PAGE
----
- In a prior blog post, I mentioned that Guild Wars has changed the focus of its endgame with every new release. Since there is very little vertical advancement in the game, each of those endgames is still available and still viable today. I'm going to parse some of the design decisions for each campaign and give some impressions of each.
- Prophecies - When Guild Wars was launched, I read an quote from one of ArenaNet's founders (now lost to the ravages of time) which posited that role-playing gamers, when they had reached a certain level of achievement, would want to show off to others. Naturally, they would do this by beating up other players. (AFKing in front of the Ironforge bank was not yet all the rage, I guess.) Based on this supposition, the endgame focuses on moving players toward the high end PvP formats, the Tomb of the Primeval Kings (now Heroes' Ascent) and Guild vs. Guild Battles. The missions in the Crystal Desert region are specifically designed to instruct players how to participate in the PvP games. Once out of the Crystal Desert, though, the final two regions were dedicated to level 20 characters and providing the highest PvE challenge in the game. As well, the geographical region that held the Hall of Heroes (the pinnacle of the Global Tournament) was granted access to the elite explorable regions, the Underworld and the Fissure of Woe. In a development shocking to no one, the PvE to PvP transition did not work out too well. PvPers asked ArenaNet to unlock character options without forcing them to PvE while PvEers decried the dearth of endgame PvE content. While helping PvP players out was straightforward, PvE content is harder and costlier to come by.
- Sorrow's Furnace - The only free content released to date, Sorrow's Furnace helped to give PvEers more high end content to complete. Comprised of a large explorable area and an expansive underground dungeon, the update provided very difficult quests and high powered enemies to give players a great challenge. ArenaNet also included the first unique items. Identified by green name text, these items were highly sought after since they were guaranteed to include the highest possible statistics. Thus green farming became the PvE endgame from some months.
- Factions - With the release of the second campaign, ArenaNet made a number of changes to improve on the endgame experience. First, ArenaNet accelerated the pace which character reach level 20. By doing so, about 85% of the games PvE content to challenging to level capped characters. Second, titles were added to give players additional advancement goals, though solely for cosmetic titles at the time of release. Finally, they built on the concepts of the prior endgame. PvE endgame missions, Urgoz's Warren and The Deep, were even more difficult and more exclusive than prior instances. For PvP, they launched Alliance Battles, a more inclusive PvP option. Based on this, we see ArenaNet catering to conflicting design philosophies. By providing both more and less accessible content, there seems to be some internal conflict about who the target audience is. That other access options where added for the elite missions indicates ArenaNet came around on this at some point.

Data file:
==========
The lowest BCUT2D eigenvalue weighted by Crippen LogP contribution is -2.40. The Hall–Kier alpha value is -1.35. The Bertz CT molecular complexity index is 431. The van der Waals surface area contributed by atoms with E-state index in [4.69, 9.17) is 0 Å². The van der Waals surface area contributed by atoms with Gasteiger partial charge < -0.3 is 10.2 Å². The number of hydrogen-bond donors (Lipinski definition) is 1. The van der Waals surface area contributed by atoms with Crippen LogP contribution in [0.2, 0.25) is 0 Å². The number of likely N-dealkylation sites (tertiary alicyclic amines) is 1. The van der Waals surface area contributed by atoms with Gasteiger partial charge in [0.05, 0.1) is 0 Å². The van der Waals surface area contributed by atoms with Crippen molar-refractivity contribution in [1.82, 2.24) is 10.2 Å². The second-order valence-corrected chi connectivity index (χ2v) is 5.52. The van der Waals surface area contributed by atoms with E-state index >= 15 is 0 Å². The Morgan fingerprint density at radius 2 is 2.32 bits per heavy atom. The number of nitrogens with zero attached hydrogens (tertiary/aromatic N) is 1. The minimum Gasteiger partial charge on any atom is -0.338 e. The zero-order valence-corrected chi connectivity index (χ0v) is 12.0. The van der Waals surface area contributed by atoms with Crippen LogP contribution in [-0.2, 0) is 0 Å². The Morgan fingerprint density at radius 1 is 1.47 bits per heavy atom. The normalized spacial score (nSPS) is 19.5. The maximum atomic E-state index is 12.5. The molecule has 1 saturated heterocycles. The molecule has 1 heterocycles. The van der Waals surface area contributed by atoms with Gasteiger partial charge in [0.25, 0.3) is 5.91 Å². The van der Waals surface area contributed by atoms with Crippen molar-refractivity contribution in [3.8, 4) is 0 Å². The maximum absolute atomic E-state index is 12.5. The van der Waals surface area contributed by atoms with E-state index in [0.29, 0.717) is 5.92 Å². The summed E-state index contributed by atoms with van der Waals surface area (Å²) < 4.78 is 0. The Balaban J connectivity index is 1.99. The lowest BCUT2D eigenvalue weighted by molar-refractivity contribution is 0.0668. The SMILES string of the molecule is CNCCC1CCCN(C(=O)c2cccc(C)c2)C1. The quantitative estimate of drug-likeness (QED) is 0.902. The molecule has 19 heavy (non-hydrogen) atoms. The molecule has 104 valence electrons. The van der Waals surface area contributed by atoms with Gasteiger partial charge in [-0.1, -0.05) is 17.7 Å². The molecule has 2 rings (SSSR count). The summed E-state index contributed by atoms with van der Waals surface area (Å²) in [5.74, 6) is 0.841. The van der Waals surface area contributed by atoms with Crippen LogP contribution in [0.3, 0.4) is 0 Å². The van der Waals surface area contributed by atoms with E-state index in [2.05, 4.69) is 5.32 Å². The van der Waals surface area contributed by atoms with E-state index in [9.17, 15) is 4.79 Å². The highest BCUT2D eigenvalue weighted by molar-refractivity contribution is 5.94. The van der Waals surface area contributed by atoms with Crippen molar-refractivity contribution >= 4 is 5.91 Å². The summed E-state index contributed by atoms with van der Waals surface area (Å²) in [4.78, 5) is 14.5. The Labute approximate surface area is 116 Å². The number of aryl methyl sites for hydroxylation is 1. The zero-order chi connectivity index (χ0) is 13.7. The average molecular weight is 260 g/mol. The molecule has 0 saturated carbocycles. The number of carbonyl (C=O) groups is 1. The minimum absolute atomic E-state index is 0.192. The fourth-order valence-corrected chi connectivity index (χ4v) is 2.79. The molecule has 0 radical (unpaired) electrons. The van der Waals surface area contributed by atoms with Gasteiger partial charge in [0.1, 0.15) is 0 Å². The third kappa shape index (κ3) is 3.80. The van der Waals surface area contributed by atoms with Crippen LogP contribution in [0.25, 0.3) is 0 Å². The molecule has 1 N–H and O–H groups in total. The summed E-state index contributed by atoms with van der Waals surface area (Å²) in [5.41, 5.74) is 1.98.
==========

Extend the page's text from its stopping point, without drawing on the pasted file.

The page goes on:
- Nightfall - The third campaign for Guild Wars followed a similar approach to endgame as they had with Factions. Leveling to 20 occurs relatively early, though with a more intricate starting zone. Still about 85% of the game is for the level capped character. The endgame added one new PvP option, Hero Battles, essentially a team arena match filled out with player-controlled NPCs. For the PvE endgame we got the soul-crushing Domain of Anguish. Although access was not exclusive, DoA was designed to be the most challenging PvE content in the game. However the challenge was so great that it became de facto exclusive. In fact, DoA was only widely run once the EotN skill Ursan Blessing was found to trivialize the content.
- Eye Of The North - With the final release of Guild Wars, ArenaNet put in place the final form of its endgame. On the PvP side: nothing. Well, a few quality-of-life issues were fixed, but ArenaNet must be happy with its PvP options. Instead, all development was focused on the PvE game. PvE-only skill were introduced, each tied to the title system. As well, several repeatable dungeons were scattered throughout the expansion. This added a new level of advancement and reputation grind that, funny enough, is exactly what the people were asking for.
- With each release, we see ArenaNet coming closer and closer to the point of separating the PvP and PvE games. Eventually they gave up on skill balancing and decoupled the skill balances depending on which part of the game you participated in. If there is a lesson to be drawn from this, it may be that the overlap between the PvP and PvE communities is not so great as is commonly assumed. It might serve developers better to focus their games in one direction or the other instead of the narrow group that enjoys both equally.
- Footnote: I appreciate everyone's patience during this recent posting drought. My week long vacation has concluded, so expect a whole different set of excuses for not posting soon.
© 2009 Marty Runyon. All rights reserved.
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